signals the result back to guest, guest is restarted.
7. IRQ handler retrieves the data [a] -> VMEXIT IOIO.
8. VMEXIT IOIO for the IO read/write of the data [if the driver uses
INS/OUTS this is a single VMEXIT IOIO, if it's a "stupid" driver using
individual IN/OUT instructions, it will take 256 (16-bit per transfer)
VMEXIT's]. Again, this leads to QEMU/Dom0 being scheduled and event back
to guest when done.
9. IRQ handler acknowledges the interrupt -> VMEXIT IOIO. [b]
10. VMEXIT IOIO/MMIO (pagefault) due to access to interrupt controller.
This time we just perform the relevant [A]PIC management inside the
hypervisor, as it's has models for the interrupt controllers (8259 and
APIC). Guest is restarted when the interrupt controller access is
That is four VMEXIT operations for one disk-interrupt.
[a] The IRQ handler itself may not actually retrieve the data, but some
thread/process that is awakaned by the IRQ handler - this is not really
important for the discussion or the number of VMEXIT's, but it will of
course have some impact on the interrupt latency as interrupts are
disabled within the IRQ handler, but not in the worker thread that reads
the data. The exact order of the events described above is also
different, but the net number of VMEXIT's is unchanged.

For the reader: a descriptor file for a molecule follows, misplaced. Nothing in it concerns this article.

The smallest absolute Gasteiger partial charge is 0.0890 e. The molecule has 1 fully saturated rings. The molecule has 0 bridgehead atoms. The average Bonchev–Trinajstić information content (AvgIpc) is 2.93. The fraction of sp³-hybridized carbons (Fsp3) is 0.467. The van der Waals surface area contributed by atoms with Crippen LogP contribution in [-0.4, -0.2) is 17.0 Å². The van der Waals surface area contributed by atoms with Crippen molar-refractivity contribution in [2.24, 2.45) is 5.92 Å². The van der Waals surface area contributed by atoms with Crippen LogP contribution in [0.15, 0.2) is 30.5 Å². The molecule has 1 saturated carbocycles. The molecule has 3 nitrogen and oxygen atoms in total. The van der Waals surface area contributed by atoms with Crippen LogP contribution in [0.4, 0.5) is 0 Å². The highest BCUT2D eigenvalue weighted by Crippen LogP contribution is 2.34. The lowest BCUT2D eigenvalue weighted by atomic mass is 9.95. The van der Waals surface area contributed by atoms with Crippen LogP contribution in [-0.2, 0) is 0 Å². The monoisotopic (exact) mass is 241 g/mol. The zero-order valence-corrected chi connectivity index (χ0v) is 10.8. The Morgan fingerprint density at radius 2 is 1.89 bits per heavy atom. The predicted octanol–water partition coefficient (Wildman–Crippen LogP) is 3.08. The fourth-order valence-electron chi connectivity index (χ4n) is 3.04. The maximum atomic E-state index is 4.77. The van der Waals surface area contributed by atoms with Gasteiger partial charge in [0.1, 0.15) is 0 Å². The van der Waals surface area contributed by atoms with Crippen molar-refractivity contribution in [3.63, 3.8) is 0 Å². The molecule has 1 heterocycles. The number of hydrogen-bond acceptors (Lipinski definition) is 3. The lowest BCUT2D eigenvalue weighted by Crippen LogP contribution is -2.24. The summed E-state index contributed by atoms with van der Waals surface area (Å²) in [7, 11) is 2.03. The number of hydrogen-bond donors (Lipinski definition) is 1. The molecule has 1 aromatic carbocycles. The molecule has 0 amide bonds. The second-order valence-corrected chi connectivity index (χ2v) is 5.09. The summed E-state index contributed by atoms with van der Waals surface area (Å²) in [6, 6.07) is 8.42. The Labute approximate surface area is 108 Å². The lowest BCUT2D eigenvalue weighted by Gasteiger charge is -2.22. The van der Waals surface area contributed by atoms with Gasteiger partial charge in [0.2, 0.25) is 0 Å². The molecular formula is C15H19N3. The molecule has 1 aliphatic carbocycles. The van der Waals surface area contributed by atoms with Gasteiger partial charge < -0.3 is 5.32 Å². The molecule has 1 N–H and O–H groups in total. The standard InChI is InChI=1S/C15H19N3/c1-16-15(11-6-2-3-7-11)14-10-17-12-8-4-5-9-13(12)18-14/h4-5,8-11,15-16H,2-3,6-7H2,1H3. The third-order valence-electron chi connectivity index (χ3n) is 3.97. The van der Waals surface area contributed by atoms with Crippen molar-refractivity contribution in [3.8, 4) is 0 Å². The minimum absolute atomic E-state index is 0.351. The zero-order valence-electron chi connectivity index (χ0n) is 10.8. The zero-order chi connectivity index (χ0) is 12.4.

[b] On a "old-style" PC, there will be 2 interrupt acknowledge IO
operations, because the IDE controller is wired to IRQ13/14, which is on
the second 8259 PIC, which means that both the master and the slave
needs an ACK operation.
> If I just considering the pure context switch ovehead, which
> one has bigger
> overhead, using HW vmexit/vmentry to do root and non-root
> mode switch by
> programming VT-x vector or using SW hypercall to inject
> interrupt to switch
> from ring 1 to ring 0 (or ring 3 to ring 0 for 64bit OS)?
> Does the switch
> between ring1 and ring0 has the same overhead as the switch
> between ring 3
> and ring0?
Ring-switch has the same overhead regardless of which rings the switch
is between [at least in the sense that the processor does exactly the
same thing when switching from ring 2 to 1 or ring 3 to 0 - the exact
time it takes to switch rings is harder to determine, because it depends
on alignments, cache hit/miss rates, and various other things].
> BTW, both root and non-root mode has four rings, if the ring0
> and ring3 in
> non-root mode are used for guest os kernel and user
> applications, which
> ring level in root mode will be used when a vmexit happens?